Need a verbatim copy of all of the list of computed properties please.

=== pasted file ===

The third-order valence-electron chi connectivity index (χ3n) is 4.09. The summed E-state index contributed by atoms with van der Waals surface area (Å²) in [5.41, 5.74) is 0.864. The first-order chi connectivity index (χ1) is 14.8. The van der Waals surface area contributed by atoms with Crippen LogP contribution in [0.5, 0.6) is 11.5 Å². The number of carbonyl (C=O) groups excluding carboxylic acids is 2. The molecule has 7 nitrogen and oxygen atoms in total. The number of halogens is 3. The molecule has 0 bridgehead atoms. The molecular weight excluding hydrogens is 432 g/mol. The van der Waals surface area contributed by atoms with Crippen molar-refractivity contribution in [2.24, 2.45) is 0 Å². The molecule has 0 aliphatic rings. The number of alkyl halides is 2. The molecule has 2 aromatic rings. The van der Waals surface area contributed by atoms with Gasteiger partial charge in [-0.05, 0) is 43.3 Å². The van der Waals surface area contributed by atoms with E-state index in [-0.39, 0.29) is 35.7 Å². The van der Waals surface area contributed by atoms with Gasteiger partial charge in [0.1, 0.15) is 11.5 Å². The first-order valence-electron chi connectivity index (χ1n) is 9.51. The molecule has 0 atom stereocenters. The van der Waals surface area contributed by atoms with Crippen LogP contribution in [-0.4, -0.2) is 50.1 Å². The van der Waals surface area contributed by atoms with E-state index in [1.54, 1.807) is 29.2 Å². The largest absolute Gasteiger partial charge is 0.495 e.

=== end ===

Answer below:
The third-order valence-electron chi connectivity index (χ3n) is 4.09. The summed E-state index contributed by atoms with van der Waals surface area (Å²) in [5.41, 5.74) is 0.864. The first-order chi connectivity index (χ1) is 14.8. The van der Waals surface area contributed by atoms with Crippen LogP contribution in [0.5, 0.6) is 11.5 Å². The number of carbonyl (C=O) groups excluding carboxylic acids is 2. The molecule has 7 nitrogen and oxygen atoms in total. The number of halogens is 3. The molecule has 0 bridgehead atoms. The molecular weight excluding hydrogens is 432 g/mol. The van der Waals surface area contributed by atoms with Crippen molar-refractivity contribution in [2.24, 2.45) is 0 Å². The molecule has 0 aliphatic rings. The number of alkyl halides is 2. The molecule has 2 aromatic rings. The van der Waals surface area contributed by atoms with Gasteiger partial charge in [-0.05, 0) is 43.3 Å². The van der Waals surface area contributed by atoms with E-state index in [-0.39, 0.29) is 35.7 Å². The van der Waals surface area contributed by atoms with Gasteiger partial charge in [0.1, 0.15) is 11.5 Å². The first-order valence-electron chi connectivity index (χ1n) is 9.51. The molecule has 0 atom stereocenters. The van der Waals surface area contributed by atoms with Crippen LogP contribution in [-0.4, -0.2) is 50.1 Å². The van der Waals surface area contributed by atoms with E-state index in [1.54, 1.807) is 29.2 Å². The largest absolute Gasteiger partial charge is 0.495 e.